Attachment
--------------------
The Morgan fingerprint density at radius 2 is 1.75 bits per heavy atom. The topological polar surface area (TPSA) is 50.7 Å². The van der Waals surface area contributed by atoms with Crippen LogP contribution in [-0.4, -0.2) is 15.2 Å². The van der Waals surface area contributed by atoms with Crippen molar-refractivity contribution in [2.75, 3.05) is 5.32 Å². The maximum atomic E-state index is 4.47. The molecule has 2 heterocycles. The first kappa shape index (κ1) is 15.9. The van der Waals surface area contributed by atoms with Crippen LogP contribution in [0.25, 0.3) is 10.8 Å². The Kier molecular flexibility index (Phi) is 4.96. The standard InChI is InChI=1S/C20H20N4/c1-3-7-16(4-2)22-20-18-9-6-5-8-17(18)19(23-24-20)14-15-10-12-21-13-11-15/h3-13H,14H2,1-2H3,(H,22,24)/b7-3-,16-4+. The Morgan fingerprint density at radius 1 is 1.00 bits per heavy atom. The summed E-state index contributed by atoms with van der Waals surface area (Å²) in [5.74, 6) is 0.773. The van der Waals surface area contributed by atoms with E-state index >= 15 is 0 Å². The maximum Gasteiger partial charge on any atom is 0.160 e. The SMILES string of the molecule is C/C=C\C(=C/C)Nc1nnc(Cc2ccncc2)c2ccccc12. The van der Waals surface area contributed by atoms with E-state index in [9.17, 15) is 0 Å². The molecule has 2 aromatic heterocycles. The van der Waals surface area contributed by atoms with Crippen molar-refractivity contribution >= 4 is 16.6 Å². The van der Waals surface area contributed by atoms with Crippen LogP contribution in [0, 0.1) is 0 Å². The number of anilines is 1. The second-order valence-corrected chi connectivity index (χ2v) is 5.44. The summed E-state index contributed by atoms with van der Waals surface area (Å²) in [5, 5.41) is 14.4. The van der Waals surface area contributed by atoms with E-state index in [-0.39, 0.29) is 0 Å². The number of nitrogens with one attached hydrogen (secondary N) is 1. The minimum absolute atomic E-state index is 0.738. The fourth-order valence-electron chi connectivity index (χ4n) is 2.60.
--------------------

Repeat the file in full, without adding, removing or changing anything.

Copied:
The Morgan fingerprint density at radius 2 is 1.75 bits per heavy atom. The topological polar surface area (TPSA) is 50.7 Å². The van der Waals surface area contributed by atoms with Crippen LogP contribution in [-0.4, -0.2) is 15.2 Å². The van der Waals surface area contributed by atoms with Crippen molar-refractivity contribution in [2.75, 3.05) is 5.32 Å². The maximum atomic E-state index is 4.47. The molecule has 2 heterocycles. The first kappa shape index (κ1) is 15.9. The van der Waals surface area contributed by atoms with Crippen LogP contribution in [0.25, 0.3) is 10.8 Å². The Kier molecular flexibility index (Phi) is 4.96. The standard InChI is InChI=1S/C20H20N4/c1-3-7-16(4-2)22-20-18-9-6-5-8-17(18)19(23-24-20)14-15-10-12-21-13-11-15/h3-13H,14H2,1-2H3,(H,22,24)/b7-3-,16-4+. The Morgan fingerprint density at radius 1 is 1.00 bits per heavy atom. The summed E-state index contributed by atoms with van der Waals surface area (Å²) in [5.74, 6) is 0.773. The van der Waals surface area contributed by atoms with E-state index >= 15 is 0 Å². The maximum Gasteiger partial charge on any atom is 0.160 e. The SMILES string of the molecule is C/C=C\C(=C/C)Nc1nnc(Cc2ccncc2)c2ccccc12. The van der Waals surface area contributed by atoms with E-state index in [9.17, 15) is 0 Å². The molecule has 2 aromatic heterocycles. The van der Waals surface area contributed by atoms with Crippen molar-refractivity contribution >= 4 is 16.6 Å². The van der Waals surface area contributed by atoms with Crippen LogP contribution in [0, 0.1) is 0 Å². The number of anilines is 1. The second-order valence-corrected chi connectivity index (χ2v) is 5.44. The summed E-state index contributed by atoms with van der Waals surface area (Å²) in [5, 5.41) is 14.4. The van der Waals surface area contributed by atoms with E-state index in [-0.39, 0.29) is 0 Å². The number of nitrogens with one attached hydrogen (secondary N) is 1. The minimum absolute atomic E-state index is 0.738. The fourth-order valence-electron chi connectivity index (χ4n) is 2.60.